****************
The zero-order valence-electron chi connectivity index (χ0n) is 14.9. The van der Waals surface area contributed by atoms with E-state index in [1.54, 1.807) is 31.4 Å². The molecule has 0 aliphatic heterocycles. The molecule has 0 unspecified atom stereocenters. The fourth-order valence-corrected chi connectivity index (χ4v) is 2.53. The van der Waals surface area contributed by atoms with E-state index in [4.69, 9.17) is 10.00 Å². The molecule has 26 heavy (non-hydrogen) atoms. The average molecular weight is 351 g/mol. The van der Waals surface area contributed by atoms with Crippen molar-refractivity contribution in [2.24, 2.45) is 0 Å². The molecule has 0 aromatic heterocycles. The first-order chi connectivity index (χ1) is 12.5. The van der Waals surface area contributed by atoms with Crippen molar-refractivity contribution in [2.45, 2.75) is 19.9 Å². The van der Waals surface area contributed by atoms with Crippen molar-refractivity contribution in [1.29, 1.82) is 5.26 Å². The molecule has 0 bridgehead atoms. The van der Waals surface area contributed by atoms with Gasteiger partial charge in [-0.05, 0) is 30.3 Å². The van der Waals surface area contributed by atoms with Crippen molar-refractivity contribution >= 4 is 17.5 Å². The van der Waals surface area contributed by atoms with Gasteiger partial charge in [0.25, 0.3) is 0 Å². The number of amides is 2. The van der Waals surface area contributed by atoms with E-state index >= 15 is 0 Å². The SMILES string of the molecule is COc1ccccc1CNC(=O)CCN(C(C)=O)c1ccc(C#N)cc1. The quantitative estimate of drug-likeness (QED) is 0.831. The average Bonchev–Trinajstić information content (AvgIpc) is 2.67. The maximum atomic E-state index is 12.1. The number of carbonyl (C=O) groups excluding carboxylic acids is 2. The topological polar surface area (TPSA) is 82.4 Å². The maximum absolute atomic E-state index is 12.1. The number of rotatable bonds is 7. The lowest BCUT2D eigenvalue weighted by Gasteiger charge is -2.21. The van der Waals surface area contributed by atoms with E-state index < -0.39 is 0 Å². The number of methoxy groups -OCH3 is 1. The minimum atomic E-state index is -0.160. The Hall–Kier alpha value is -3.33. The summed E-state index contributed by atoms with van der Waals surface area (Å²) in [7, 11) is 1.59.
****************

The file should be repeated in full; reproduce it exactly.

The zero-order valence-electron chi connectivity index (χ0n) is 14.9. The van der Waals surface area contributed by atoms with E-state index in [1.54, 1.807) is 31.4 Å². The molecule has 0 aliphatic heterocycles. The molecule has 0 unspecified atom stereocenters. The fourth-order valence-corrected chi connectivity index (χ4v) is 2.53. The van der Waals surface area contributed by atoms with E-state index in [4.69, 9.17) is 10.00 Å². The molecule has 26 heavy (non-hydrogen) atoms. The average molecular weight is 351 g/mol. The van der Waals surface area contributed by atoms with Crippen molar-refractivity contribution in [2.24, 2.45) is 0 Å². The molecule has 0 aromatic heterocycles. The first-order chi connectivity index (χ1) is 12.5. The van der Waals surface area contributed by atoms with Crippen molar-refractivity contribution in [2.45, 2.75) is 19.9 Å². The van der Waals surface area contributed by atoms with Crippen molar-refractivity contribution in [1.29, 1.82) is 5.26 Å². The molecule has 0 bridgehead atoms. The van der Waals surface area contributed by atoms with Gasteiger partial charge in [-0.05, 0) is 30.3 Å². The van der Waals surface area contributed by atoms with Crippen molar-refractivity contribution >= 4 is 17.5 Å². The van der Waals surface area contributed by atoms with Gasteiger partial charge in [0.25, 0.3) is 0 Å². The number of amides is 2. The van der Waals surface area contributed by atoms with E-state index >= 15 is 0 Å². The SMILES string of the molecule is COc1ccccc1CNC(=O)CCN(C(C)=O)c1ccc(C#N)cc1. The quantitative estimate of drug-likeness (QED) is 0.831. The average Bonchev–Trinajstić information content (AvgIpc) is 2.67. The maximum atomic E-state index is 12.1. The number of carbonyl (C=O) groups excluding carboxylic acids is 2. The topological polar surface area (TPSA) is 82.4 Å². The maximum absolute atomic E-state index is 12.1. The number of rotatable bonds is 7. The lowest BCUT2D eigenvalue weighted by Gasteiger charge is -2.21. The van der Waals surface area contributed by atoms with E-state index < -0.39 is 0 Å². The number of methoxy groups -OCH3 is 1. The minimum atomic E-state index is -0.160. The Hall–Kier alpha value is -3.33. The summed E-state index contributed by atoms with van der Waals surface area (Å²) in [7, 11) is 1.59.